While wishing to create more solo and band works, Furukawa required reliable employment after graduating university. The artist applied to work in Konami and joined their sound design room in October 1986. Already reputed within his company due to his band background, he was soon asked to produce defining pieces for several major releases; marking his debut with the ending theme for their adaptation of King Kong 2, he also impressed colleagues with his catchy jazz fusion theme for F1 Spirit and wrote a medley dedicated to Haunted Castle for the album Konamic Game Freaks. His first major work was as the leader of the score for Nemesis 2 (aka Gradius 2), released for MSX-2 in 1987. One of the first scores rendered with SCC’s custom sound chip, the score pushed boundaries with its rich, expressive compositions, demanding both musical and technological prowess from Furukawa. Continuing his work with shooters, Furukawa co-produced the score for Salamander’s MSX-2 port with Masahiro Ikariko — offering both remixes of the arcade score and fresh new compositions — between featuring on the upbeat, rock-influenced score for Hi no Tori. He was also one of the three sound creators that worked on the original version of Metal Gear under the direction of Hideo Kojima, which demanded a more serious, cinematic approach.
Released in 1988, the arcade shooter sequel Gradius II: Gofer no Yabou has emerged as Furukawa’s most iconic score. Throughout the project, Furukawa aimed to combine the melody-driven approach of the original with a cool rock sound ideal for a teenage Japanese audience. In fact, he approached many of the score’s most iconic tracks, for example “Burning Heat”, “A Shooting Star”, and “Farewell”, in the same way he produced songs for the band Voyager. Reflecting the enthusiastic reception to the music, the soundtrack received a dedicated album release — unusual for the day — complete with a six track rock arranged version. The artist also grabbed the attention of mainstream listeners with the scores for Super Contra and A-Jax, also packaged together on an album. Each game had clear influences from movies popular at the time — the former inspired by First Blood, the latter more like Top Gun — and hence their soundtracks were also full of punchy rock anthems. Furukawa lent his services to a number of other arcade titles, including the boxing game The Final Round, the cop title Gang Busters, and the puzzler Block Hole during this period. He additionally returned to the MSX-based Nemesis 3: The Eve of Destruction (aka Gofer no Yabou Episode II).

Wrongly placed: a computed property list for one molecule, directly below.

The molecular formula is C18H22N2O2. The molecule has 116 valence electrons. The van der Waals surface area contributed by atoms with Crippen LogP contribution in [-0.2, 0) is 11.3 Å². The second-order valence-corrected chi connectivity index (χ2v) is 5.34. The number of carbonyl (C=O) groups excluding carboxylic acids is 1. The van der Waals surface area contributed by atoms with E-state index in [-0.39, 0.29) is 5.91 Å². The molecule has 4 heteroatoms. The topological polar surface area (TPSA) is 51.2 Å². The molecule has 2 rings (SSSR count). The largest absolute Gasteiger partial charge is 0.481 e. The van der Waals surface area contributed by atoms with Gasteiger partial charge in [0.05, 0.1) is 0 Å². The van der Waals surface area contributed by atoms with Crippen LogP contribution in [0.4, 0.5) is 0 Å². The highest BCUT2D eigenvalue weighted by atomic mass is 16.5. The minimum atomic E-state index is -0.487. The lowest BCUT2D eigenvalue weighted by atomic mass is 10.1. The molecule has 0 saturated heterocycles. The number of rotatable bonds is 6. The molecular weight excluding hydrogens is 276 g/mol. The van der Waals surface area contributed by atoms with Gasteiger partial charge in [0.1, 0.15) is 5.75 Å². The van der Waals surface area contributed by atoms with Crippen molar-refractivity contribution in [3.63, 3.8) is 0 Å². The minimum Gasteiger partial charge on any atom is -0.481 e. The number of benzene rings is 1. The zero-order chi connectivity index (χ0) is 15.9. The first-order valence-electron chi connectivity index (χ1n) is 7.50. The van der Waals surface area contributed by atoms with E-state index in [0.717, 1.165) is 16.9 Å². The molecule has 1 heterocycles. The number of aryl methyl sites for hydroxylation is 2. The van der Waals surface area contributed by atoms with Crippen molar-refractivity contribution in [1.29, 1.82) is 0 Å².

At the end of 1989, Furukawa was transferred to Konami’s CD production sector, where he was involved in arrangement, composition, and recording for various albums as Konami released an influx of new albums under King Records. During his initial few months there, Motoaki Furukawa wrote the self-titled debut album of Konami’s in-house band, the Kukeiha Club. Led by Furukawa and produced by Shigeru Fukutake, this jazz fusion band were intended to be Konami’s answer to the S.S.T. Band. Their self-titled debut album included five original fusion tracks and five Konami arrangements, though its musicians were chiefly external to Konami. In 1991, the band made their live debut at the Game Music Festival in 1991, with a final line-up comprising Konami musicians Motoaki Furukawa on lead guitar, Mami Asano and Kenichi Mitsuda on keyboards, and Tappi Iwase on drums and percussion. Furukawa found the experience of performing live particularly fun and felt like he was a band leader from a bygone era. Despite this, he still appeared on several game releases. He wrote the entire score for the original arcade version Sunset Riders, mixing spaghetti western influences with a contemporary touch, between penning another catchy shooter score for Xexex. Motoaki Furukawa was also part of the large ensemble team that wrote the music for SD Snatcher.